Is someone's credit score unexpectedly dropping or fluctuating? Regretfully, this is not unusual, and you have most likely done nothing wrong. That being said, it is your responsibility to determine the cause of the nosedive and implement appropriate fixes. For just a quick reference, the following are the most common reasons for credit drops as well as how to get back on course.
- Identity Theft
Having a good credit score will unquestionably suffer if a scam artist assumes or steals your identifiable details and opens credit lines in your name. Identity theft is already on the rise thanks to the interconnection of financial smartphones and smart apps, and preventing it requires ingenuity.
But don't worry, you can keep a close eye on bogus entries on your credit report through credit monitoring services.
- Paying Off a Loan
You read that right: repaying a loan can result in a sudden drop in credit score. Why? It all comes down to how your credit score is calculated, with credit mix accounting for 10% of the equation. As a result, repaying a loan reduces the overall diversity of your credit lines, lowering your credit score.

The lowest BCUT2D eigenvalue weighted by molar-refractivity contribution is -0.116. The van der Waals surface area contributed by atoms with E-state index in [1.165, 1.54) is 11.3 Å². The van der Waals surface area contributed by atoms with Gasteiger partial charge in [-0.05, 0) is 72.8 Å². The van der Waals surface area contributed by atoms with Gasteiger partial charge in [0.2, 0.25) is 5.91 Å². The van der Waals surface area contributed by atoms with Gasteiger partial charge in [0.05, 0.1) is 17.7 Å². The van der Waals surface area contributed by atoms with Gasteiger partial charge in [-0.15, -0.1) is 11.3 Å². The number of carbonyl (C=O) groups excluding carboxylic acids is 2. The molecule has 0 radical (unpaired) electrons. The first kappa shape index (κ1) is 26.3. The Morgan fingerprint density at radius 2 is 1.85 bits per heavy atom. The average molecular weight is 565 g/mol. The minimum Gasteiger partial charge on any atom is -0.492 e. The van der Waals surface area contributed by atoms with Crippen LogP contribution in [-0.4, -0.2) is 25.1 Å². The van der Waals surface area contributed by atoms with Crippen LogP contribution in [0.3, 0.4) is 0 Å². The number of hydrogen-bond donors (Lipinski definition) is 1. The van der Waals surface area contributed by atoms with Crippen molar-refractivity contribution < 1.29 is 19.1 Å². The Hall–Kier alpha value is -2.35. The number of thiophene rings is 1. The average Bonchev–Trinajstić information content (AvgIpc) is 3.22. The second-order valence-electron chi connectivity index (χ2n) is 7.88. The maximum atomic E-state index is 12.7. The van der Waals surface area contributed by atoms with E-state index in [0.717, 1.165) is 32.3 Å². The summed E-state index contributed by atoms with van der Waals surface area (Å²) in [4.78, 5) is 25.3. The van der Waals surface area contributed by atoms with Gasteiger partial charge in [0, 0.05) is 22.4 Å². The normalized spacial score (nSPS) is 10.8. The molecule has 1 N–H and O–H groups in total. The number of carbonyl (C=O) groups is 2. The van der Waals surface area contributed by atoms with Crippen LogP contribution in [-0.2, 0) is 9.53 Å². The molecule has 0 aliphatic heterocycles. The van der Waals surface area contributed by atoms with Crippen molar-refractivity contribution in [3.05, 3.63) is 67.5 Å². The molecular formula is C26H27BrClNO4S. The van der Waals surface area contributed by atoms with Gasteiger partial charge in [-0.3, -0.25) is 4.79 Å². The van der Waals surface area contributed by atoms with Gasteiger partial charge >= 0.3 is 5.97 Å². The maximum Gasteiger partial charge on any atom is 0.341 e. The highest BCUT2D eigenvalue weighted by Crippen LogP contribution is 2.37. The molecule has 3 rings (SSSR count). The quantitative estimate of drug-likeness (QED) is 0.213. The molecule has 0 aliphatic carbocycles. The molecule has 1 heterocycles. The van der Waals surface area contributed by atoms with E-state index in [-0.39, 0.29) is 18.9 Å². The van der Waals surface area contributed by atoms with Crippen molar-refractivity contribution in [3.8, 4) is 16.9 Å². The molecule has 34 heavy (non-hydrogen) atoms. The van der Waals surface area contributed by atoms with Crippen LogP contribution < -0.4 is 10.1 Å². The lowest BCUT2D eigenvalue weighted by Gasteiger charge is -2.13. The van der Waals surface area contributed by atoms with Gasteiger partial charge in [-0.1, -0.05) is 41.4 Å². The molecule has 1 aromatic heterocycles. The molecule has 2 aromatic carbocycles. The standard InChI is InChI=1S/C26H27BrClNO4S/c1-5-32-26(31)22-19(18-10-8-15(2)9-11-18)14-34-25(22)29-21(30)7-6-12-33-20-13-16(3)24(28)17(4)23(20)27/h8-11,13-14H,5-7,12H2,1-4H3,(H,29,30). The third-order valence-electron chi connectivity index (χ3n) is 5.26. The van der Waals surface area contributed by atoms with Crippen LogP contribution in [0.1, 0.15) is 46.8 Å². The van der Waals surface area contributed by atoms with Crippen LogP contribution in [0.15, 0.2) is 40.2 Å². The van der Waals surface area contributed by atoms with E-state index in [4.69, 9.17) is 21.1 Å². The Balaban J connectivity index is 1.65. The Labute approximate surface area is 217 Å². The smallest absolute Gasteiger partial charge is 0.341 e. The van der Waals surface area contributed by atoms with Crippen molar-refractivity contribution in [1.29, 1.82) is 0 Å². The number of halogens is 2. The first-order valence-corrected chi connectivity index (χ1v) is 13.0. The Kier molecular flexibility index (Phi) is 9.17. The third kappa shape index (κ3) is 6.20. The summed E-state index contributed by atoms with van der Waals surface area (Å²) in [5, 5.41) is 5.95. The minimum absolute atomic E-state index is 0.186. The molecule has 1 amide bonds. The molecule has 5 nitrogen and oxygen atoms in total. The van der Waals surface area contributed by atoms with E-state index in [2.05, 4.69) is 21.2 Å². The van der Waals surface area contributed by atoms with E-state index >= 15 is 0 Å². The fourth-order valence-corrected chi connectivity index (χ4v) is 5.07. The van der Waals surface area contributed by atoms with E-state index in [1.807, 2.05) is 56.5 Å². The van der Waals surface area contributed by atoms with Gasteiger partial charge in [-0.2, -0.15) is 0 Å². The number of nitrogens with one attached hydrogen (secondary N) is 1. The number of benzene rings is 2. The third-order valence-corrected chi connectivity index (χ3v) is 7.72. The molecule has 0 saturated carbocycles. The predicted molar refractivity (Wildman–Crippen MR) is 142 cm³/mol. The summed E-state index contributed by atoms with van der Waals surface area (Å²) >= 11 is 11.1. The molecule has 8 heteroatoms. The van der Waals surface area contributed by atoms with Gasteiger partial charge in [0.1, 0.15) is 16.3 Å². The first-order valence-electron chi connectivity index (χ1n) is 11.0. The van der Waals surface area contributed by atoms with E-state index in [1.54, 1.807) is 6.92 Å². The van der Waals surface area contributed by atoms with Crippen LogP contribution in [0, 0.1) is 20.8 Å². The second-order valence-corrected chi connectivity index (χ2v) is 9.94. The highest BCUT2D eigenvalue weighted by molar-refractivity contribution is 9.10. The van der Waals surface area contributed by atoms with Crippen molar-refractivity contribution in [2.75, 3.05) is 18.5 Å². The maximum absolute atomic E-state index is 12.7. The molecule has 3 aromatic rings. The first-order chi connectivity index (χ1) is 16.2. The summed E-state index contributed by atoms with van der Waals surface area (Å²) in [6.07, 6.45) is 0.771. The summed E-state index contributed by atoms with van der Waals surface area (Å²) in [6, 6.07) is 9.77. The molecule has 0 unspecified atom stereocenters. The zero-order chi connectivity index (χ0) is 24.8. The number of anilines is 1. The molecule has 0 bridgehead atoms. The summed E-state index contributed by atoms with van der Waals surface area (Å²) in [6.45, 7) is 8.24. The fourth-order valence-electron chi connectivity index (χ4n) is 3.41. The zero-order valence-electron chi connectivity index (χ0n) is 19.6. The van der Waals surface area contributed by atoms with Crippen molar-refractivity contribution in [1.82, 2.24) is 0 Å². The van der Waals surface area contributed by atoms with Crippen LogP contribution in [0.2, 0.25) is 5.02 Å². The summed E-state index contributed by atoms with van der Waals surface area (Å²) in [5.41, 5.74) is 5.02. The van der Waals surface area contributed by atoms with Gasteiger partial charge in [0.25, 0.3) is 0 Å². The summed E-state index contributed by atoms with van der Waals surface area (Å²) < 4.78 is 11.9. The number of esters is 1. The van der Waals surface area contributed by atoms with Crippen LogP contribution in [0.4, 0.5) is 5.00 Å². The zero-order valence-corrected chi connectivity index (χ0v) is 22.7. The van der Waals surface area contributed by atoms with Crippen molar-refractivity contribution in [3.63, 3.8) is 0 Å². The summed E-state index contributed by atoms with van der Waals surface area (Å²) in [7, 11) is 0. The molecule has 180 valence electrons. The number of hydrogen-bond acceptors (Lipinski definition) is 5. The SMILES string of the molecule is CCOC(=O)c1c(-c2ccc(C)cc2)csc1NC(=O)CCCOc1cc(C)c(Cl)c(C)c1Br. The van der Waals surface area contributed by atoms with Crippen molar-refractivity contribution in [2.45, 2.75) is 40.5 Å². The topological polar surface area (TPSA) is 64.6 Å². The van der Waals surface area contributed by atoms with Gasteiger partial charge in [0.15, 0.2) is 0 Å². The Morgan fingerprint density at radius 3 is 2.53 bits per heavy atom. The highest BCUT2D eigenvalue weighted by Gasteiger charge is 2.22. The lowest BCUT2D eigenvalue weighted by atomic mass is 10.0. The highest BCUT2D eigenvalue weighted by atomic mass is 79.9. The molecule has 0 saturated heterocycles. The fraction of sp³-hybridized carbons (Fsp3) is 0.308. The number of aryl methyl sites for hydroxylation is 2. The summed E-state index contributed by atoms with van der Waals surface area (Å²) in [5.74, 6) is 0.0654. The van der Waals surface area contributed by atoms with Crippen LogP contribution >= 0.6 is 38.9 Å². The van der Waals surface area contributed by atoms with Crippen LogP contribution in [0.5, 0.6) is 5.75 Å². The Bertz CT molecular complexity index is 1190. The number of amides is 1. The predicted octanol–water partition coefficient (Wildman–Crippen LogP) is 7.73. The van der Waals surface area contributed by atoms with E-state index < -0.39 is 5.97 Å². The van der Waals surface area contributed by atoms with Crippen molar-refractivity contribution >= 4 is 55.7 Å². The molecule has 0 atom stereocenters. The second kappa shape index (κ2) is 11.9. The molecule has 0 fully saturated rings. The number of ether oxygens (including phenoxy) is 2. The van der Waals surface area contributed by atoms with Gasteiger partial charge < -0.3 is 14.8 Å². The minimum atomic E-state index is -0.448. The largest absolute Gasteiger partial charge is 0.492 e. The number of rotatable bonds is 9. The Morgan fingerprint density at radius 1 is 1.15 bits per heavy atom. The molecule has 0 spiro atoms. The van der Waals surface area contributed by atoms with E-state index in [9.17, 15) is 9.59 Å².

- Applying for Several Lines of Credit
Opening multiple credit cards or unsecured loans at once is a red flag to creditors. It denotes someone unable to live within their means or deal with looming financial commitments.
This same drop is the result of multiple hard queries on your report in quick succession. Questions about credit cards, rather than auto loans or mortgages, typically cause a drop during the fiscal quarter.
- Erroneous Entries on Your Credit Report
Banks and lenders are notorious for making mistakes when trying to report your credit activities. In fact, one of the primary concerns dealt with by the Consumer Financial Protection Bureau is false information (CFPB). Unknown accounts are among the most common errors.
- Incorrect personal information
- Settled debts that are not reported as cleared.
- Payments that are reported as missing
According to Forbes, one or more of these errors can result in a drop of up to 100 points.
- Missed Payments
As previously stated, your repayment history accounts for 35% of your credit score. As a result, loan repayments play a significant role in how lenders perceive you. As a result, a single missed payment can significantly lower your credit score. Even so, it is to be anticipated that payments will be late; it is the length of time that the debt remains unfunded that you'd be concerned about.
A decline in your credit score can jeopardize your opportunity to secure credit on favorable terms. The main reasons for the drop could be your fault, a mistake made by trying to report to the bureaus, or even fraud. Finally, it is one's responsibility to monitor, identify, and make sure that your score does not drop further and that, wherever possible, errors are corrected.